Every Friday, we answer a common question about fulfillment, shipping, or business. This week’s question comes from one of the board gamers who entered our giveaway contest for Root. Today we will answer the following question: “why don’t manufacturers fulfill shipments?”
The Rising Tide of Direct-to-Consumer Sales
There has been a growing trend for a while where brands are beginning to sell directly to consumers. That means brands are looking to cut out middlemen of all types such as retailers and wholesalers. Ecommerce is growing, brick and mortar stores are shrinking. Indeed, it seems like selling directly to consumers is the natural response to the way our shopping habits as a society are changing. Why shouldn’t the supply chain change too?
Yet a recent study shows about 40% of US manufacturers sell directly to the consumer. Why isn’t this figure much closer to 100%? As it turns out, there are a lot of reasons why manufacturers may not want to fulfill shipments.
8 Reasons Why Manufacturers Don’t Fulfill Shipments
- Some goods just should not be sold directly. They might be too expensive to ship or they may require special shipping requirements such as refrigeration.
- Many manufacturers only want to work for clients. They don’t want to bother with branding and consumer sales!
- Similar to the above, many manufacturers do not meet the organizational, technological, or knowledge-based requirements that come with running a business aimed at consumers.
- Some businesses lend themselves better to retail than others, making direct-to-consumer sales less attractive.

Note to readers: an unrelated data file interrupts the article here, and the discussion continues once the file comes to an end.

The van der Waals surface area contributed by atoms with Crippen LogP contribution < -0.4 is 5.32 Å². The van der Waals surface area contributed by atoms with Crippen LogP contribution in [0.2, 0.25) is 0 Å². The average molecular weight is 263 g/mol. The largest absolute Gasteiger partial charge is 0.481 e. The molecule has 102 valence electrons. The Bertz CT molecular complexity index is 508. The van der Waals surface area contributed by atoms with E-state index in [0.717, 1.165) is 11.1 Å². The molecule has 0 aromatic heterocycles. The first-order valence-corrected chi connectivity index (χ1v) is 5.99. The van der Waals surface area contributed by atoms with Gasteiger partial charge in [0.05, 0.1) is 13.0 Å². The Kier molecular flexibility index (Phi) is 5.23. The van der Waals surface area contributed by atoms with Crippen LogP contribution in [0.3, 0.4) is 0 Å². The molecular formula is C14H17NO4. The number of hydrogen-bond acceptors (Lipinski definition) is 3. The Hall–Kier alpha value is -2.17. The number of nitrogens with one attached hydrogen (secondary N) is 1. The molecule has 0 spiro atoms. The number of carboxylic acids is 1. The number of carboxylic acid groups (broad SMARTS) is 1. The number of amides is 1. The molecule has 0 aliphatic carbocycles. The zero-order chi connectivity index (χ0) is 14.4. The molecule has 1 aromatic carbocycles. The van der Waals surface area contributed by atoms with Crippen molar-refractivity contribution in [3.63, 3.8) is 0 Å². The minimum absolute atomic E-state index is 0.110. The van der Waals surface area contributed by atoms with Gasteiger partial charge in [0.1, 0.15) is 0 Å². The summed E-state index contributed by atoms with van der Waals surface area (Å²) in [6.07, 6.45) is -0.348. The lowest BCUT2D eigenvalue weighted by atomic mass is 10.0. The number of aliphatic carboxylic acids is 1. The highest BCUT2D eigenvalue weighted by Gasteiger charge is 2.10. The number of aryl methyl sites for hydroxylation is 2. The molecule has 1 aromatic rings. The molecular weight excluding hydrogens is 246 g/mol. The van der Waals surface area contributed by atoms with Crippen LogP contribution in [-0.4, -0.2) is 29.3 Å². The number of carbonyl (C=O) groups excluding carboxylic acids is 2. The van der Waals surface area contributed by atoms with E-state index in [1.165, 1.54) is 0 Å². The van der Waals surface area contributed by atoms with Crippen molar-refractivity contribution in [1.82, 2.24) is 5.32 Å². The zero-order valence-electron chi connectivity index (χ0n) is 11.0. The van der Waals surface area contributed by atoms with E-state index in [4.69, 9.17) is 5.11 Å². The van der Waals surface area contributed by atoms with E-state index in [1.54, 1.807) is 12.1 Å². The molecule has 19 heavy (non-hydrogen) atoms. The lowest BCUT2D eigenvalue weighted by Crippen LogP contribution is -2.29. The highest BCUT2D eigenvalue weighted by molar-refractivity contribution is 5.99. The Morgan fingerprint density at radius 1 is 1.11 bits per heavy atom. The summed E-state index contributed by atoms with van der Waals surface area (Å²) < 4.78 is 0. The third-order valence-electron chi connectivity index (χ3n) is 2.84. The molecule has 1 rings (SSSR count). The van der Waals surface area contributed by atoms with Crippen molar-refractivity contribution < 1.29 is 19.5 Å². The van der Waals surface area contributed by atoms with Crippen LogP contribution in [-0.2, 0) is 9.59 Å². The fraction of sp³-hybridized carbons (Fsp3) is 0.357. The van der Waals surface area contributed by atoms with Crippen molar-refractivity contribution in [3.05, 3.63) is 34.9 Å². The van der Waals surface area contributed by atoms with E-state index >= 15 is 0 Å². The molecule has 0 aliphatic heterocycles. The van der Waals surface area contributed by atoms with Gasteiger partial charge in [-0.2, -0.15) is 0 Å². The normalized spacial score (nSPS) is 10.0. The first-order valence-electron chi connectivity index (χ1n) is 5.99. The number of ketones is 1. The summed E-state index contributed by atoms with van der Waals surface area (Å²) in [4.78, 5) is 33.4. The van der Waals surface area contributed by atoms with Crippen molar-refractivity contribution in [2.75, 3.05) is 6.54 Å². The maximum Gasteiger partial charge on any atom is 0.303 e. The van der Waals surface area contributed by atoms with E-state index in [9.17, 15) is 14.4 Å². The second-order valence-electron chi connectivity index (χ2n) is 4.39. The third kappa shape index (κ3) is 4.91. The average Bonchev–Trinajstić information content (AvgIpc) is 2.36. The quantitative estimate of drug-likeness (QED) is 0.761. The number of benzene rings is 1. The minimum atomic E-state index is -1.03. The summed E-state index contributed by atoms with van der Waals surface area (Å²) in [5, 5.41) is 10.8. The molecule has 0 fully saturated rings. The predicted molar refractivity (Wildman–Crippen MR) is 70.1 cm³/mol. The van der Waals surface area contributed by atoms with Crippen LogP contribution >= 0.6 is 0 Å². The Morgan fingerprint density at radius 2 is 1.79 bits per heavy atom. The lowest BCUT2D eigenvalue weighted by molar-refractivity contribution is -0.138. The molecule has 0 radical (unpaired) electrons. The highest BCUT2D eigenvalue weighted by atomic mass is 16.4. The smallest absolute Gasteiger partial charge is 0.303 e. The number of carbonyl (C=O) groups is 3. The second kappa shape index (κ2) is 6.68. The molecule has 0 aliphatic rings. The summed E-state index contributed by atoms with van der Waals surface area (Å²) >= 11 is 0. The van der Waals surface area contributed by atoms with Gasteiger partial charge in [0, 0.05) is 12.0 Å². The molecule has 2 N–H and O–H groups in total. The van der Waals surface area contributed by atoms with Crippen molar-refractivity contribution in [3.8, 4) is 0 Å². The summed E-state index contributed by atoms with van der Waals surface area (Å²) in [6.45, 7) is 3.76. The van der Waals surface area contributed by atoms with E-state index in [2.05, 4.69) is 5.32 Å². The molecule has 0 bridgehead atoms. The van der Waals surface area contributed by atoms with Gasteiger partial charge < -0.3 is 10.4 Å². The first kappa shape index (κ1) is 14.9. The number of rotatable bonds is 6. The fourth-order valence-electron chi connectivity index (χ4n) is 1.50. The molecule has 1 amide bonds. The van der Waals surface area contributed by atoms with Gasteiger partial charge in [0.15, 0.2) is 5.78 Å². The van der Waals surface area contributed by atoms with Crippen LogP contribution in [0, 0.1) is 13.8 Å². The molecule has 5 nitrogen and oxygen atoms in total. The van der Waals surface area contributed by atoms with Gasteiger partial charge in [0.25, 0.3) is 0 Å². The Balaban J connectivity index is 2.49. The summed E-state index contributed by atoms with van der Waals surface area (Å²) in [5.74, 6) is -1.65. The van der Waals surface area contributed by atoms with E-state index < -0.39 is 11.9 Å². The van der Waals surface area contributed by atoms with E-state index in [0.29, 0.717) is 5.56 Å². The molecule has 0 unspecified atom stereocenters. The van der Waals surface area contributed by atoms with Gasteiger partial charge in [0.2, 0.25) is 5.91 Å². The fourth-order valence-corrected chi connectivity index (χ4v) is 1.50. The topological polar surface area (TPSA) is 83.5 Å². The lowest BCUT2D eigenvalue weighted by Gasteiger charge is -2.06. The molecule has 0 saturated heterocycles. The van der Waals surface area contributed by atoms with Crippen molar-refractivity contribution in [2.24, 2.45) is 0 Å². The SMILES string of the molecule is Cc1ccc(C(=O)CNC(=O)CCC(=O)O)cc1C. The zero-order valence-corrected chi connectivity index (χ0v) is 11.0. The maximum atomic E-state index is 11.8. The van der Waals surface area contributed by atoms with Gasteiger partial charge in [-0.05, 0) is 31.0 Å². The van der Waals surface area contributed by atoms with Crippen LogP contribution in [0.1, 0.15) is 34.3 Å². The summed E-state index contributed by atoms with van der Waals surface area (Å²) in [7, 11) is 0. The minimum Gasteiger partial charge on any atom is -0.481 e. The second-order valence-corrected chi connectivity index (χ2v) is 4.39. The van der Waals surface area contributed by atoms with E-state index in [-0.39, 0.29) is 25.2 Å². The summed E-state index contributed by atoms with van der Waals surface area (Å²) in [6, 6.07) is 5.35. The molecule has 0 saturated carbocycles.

- Fulfillment is complicated and many manufacturers do not want to deal with it.
- Some manufacturers are located in places where shipping to their main consumers is prohibitively expensive, such as a manufacturer in China with customers in the US.
- It’s easier to run a business where you specialize in one key business area.
- Finally, some manufacturers just don’t want to change.
Growing trends in eCommerce are shaking up the way we purchase goods. Everyone from suppliers to manufacturers to retailers must adapt. Yet not every business is fundamentally altered by the existence of the internet. Many manufacturers are continuing to conduct business the way they did before direct-to-consumer sales were viable on a large scale.
You’ve done everything by the book. Your Kickstarter campaign is almost ready to launch.
You made a great product. Built an audience. Set up a campaign page.
But how do you ship it?
We put this checklist together to help you get started. It's free.